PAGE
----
4 ways that menopause impacts sexual pleasure
Having a satisfying sex life isn’t just about feeling frisky all the time. Factors, such as hormones, sleep, stress, and what we eat can all influence our fun between the sheets. So, it may come as little surprise that the menopause can impact both our sexual desire and pleasure.
Menopause symptoms, such as vaginal dryness, a lack of libido, and urinary incontinence can become frequent issues and often put a dampener on bedroom antics. And, let’s face it, it can often feel difficult to open up about these topics, no matter how supportive our partner is.
But, have no fear. Here, we chat to the experts who reveal how menopause can affect sexual pleasure and also share advice for navigating common relationship roadblocks during this time.
How menopause impacts sexual pleasure
Along with fatigue, brain fog, and mood swings, when your oestrogen levels take a dive, your natural lubrication follows suit. This can turn penetrative sex into quite an uncomfortable experience.
“Oestrogen plays a role in arousal and blood flow to the genitals and lubrication,” explains Nicola Foster, a sex and relationship therapist. “One of the most practical ways women can get support at the time of menopause is with more lubrication – either with lubes or local vaginal oestrogen solutions.”
Tackling vaginal dryness isn’t just about comfort; it’s a game-changer for your pleasure too. There are plenty of products on the market designed to help with lubrication, so do your research and don’t be afraid to introduce them into the bedroom.
“Fluctuating hormone levels can often result in a decrease in sexual desire or a reduced interest in engaging in sexual activities,” says Dr Becky Spelman, psychologist, relationship expert and founder at Private Therapy Clinic.
As we age, our testosterone levels take a nosedive. This is bad news for our libido, which is heavily reliant on testosterone. Studies show that adding testosterone to hormonal therapy can improve sexual function and general wellbeing among women. It’s important to note, however, that it’s still currently not a routine prescription for women in the UK.
This doesn’t mean you can’t get a prescription, as GPs regularly prescribe off-licence medication. The International Menopause Society recommends that ‘if a formulation for women is not available, a small amount of an approved male formulation can be used, with regular blood monitoring to check blood levels do not exceed those of young women’.
Getting enough sleep, exercising regularly and eating well are all great ways to help keep your libido in check too, but if you’re struggling it could be worth having a conversation with your GP.
Changes in arousal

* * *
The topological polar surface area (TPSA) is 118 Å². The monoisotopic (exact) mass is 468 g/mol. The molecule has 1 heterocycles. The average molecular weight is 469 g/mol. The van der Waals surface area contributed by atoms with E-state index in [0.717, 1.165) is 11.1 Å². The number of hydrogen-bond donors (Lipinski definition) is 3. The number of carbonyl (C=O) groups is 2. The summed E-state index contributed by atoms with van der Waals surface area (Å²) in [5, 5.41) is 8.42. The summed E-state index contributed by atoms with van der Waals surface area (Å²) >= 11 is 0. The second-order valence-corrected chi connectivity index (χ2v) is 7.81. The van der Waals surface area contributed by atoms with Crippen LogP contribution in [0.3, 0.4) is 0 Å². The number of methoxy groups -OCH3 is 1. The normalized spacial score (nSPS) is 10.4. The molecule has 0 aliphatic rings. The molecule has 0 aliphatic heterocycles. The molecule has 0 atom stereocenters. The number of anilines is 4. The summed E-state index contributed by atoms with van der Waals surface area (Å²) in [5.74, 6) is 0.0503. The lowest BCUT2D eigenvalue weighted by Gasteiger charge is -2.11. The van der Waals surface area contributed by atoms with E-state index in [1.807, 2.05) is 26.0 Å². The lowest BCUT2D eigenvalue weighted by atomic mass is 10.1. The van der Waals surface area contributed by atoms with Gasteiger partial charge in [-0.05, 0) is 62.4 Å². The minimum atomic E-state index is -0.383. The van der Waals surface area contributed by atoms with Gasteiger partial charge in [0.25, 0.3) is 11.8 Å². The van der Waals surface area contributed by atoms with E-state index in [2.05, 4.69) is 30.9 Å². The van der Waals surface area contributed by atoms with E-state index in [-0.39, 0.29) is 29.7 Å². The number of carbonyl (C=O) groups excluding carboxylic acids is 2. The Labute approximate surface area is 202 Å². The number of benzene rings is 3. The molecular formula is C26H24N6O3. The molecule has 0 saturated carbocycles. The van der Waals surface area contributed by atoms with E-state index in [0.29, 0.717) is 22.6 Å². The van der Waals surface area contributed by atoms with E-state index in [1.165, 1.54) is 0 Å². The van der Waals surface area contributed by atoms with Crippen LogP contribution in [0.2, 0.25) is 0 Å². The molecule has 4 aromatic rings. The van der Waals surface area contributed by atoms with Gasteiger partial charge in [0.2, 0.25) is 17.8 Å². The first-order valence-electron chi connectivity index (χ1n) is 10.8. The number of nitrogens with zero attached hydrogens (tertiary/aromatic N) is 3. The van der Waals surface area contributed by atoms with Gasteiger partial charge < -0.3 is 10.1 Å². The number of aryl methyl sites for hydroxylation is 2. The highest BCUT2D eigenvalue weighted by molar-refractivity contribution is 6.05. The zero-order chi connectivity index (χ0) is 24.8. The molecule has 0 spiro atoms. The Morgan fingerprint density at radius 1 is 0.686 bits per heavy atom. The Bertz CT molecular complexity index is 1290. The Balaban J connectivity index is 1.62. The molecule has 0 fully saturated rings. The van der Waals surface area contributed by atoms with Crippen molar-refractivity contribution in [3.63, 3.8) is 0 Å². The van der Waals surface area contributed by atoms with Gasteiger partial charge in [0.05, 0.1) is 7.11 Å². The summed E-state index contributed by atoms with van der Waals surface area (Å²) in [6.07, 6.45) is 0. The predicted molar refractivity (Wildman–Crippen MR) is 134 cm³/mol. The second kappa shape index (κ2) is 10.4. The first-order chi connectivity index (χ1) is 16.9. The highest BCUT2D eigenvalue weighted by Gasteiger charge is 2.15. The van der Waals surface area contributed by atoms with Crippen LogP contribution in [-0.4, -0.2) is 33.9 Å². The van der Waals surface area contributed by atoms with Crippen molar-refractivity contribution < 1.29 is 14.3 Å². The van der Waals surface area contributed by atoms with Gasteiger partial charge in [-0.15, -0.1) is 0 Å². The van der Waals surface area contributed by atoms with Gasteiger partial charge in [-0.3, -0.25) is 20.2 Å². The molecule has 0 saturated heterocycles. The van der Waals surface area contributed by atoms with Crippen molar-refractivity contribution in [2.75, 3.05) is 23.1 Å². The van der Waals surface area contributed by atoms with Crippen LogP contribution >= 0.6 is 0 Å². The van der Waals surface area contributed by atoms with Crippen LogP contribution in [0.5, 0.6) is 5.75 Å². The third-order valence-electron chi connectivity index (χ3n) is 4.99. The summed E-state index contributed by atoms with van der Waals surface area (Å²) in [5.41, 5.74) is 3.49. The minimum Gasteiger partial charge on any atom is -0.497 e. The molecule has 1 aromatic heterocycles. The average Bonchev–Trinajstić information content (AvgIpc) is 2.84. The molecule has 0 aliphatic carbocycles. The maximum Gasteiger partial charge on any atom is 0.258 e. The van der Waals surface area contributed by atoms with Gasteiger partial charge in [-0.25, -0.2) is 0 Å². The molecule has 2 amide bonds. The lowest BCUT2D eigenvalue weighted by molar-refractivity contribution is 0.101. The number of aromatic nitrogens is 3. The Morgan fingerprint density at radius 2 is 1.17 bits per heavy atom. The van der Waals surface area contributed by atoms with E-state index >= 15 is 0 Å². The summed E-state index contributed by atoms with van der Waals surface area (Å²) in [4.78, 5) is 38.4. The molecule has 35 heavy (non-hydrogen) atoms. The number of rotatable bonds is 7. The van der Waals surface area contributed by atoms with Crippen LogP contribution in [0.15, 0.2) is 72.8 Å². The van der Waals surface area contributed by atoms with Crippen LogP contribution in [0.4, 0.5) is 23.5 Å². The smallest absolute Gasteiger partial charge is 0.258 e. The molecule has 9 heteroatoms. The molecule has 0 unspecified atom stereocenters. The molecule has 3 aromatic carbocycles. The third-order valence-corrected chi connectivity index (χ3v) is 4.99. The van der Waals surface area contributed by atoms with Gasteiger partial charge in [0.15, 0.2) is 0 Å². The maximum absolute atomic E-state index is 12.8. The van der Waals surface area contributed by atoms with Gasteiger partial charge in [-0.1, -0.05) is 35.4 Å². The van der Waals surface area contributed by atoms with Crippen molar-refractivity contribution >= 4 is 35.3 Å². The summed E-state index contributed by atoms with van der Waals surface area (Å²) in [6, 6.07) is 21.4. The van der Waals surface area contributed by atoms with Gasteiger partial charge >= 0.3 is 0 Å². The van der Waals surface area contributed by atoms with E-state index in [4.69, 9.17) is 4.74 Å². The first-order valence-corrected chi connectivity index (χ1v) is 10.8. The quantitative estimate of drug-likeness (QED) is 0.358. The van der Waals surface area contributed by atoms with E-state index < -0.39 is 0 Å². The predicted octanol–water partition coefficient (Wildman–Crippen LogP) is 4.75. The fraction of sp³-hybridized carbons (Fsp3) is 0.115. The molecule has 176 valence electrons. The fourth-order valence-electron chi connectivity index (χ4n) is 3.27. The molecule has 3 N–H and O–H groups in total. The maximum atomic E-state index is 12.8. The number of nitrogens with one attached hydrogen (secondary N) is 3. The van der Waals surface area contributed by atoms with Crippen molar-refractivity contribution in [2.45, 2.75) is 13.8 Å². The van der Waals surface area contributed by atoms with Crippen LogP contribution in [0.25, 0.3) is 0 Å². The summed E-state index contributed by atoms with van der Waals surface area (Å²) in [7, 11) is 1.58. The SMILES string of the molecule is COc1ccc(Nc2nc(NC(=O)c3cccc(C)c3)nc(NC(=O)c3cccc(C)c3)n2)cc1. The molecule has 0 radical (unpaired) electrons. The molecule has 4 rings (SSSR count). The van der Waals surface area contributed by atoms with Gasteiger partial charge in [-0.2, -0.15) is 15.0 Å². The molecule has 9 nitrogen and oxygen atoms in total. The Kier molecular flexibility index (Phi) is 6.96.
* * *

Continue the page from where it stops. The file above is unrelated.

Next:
“The menopause can affect blood flow to the genital area, which can reduce arousal and cause difficulty in achieving orgasm,” explains Becky. “Some women may also experience decreased genital sensation, making it harder to reach climax.”
If you find yourself in a sexual slump and struggle to talk to your partner about how you’re feeling, then try to reevaluate your current routine in the bedroom. Stoking the flames, exploring new techniques and keeping the passion alive will benefit your relationship in the long run.
“The key here is to slow things down, as a lot of the time people rush through certain stages of sex, making it hard to feel all the subtle sensations,” says Nicola. “Decide first who is receiving and who is giving, and be present in either role. The person receiving should take some time to consider what they would like before asking for what would feel good. Often for women, this can mean being held and caressed slowly for a longer time than usual.”
“The menopause can bring about emotional changes caused by hormonal fluctuations, which can affect sexual pleasure,” says Becky. “This might include mood swings, anxiety, and depression.”
The menopause and perimenopause phases often come knocking right when life’s already rocky. Many women at this age are dealing with teenage antics, looking after elderly parents, and career changes. These outside influences can crank up your stress levels and studies show that if there’s one hormone that’s detrimental to your sex drive, it’s the stress hormone, cortisol.
“We often associate menopause with things going off the boil in the bedroom, but, lovemaking can play a great part in supporting women at midlife,” says Nicola. “And it’s important to stress that good sex is about so much more than intercourse. For instance, rather than treating it as a performance, a different way is to take plenty of time to both get comfortable, put on a gentle playlist, start slow and soft and let go of trying to achieve an outcome.”
How to talk to your partner about sex during the menopause
As Becky explains, initiating a conversation with your partner about sex can be challenging, but requires open communication, honesty and sensitivity.
“Start by choosing an appropriate time to start the conversation,” she says. “Once you’re both settled, say that you’re looking to discuss your sexual intimacy as a couple, and your feelings towards it. You could highlight that by addressing it together, the relationship will be strengthened.”
List any symptoms you might have been experiencing before you start the conversation. Your partner must be aware of any discomfort that you’re experiencing, as they may be able to help you along the way.
“The key is to maintain a non-judgmental and understanding tone while emphasising your commitment to working together as a team to overcome any challenges,” says Becky. “A supportive partner will always respond with compassion, and will be grateful that you’re addressing this together.”
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